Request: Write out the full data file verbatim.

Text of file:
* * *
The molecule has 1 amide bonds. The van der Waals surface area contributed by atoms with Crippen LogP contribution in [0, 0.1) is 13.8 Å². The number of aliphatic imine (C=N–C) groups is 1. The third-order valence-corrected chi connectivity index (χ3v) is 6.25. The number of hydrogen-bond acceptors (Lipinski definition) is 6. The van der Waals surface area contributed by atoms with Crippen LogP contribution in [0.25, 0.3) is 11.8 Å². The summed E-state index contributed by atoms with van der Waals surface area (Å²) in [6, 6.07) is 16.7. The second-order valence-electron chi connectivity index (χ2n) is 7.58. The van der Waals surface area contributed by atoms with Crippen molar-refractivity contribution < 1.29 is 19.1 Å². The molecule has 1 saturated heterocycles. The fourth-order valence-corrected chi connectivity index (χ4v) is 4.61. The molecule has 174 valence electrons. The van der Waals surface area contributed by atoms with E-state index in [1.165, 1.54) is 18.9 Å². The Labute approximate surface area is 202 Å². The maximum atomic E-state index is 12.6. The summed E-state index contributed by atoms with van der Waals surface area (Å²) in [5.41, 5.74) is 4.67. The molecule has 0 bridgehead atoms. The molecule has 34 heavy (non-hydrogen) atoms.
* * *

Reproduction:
The molecule has 1 amide bonds. The van der Waals surface area contributed by atoms with Crippen LogP contribution in [0, 0.1) is 13.8 Å². The number of aliphatic imine (C=N–C) groups is 1. The third-order valence-corrected chi connectivity index (χ3v) is 6.25. The number of hydrogen-bond acceptors (Lipinski definition) is 6. The van der Waals surface area contributed by atoms with Crippen LogP contribution in [0.25, 0.3) is 11.8 Å². The summed E-state index contributed by atoms with van der Waals surface area (Å²) in [6, 6.07) is 16.7. The second-order valence-electron chi connectivity index (χ2n) is 7.58. The van der Waals surface area contributed by atoms with Crippen molar-refractivity contribution < 1.29 is 19.1 Å². The molecule has 1 saturated heterocycles. The fourth-order valence-corrected chi connectivity index (χ4v) is 4.61. The molecule has 174 valence electrons. The van der Waals surface area contributed by atoms with E-state index in [1.165, 1.54) is 18.9 Å². The Labute approximate surface area is 202 Å². The maximum atomic E-state index is 12.6. The summed E-state index contributed by atoms with van der Waals surface area (Å²) in [5.41, 5.74) is 4.67. The molecule has 0 bridgehead atoms. The molecule has 34 heavy (non-hydrogen) atoms.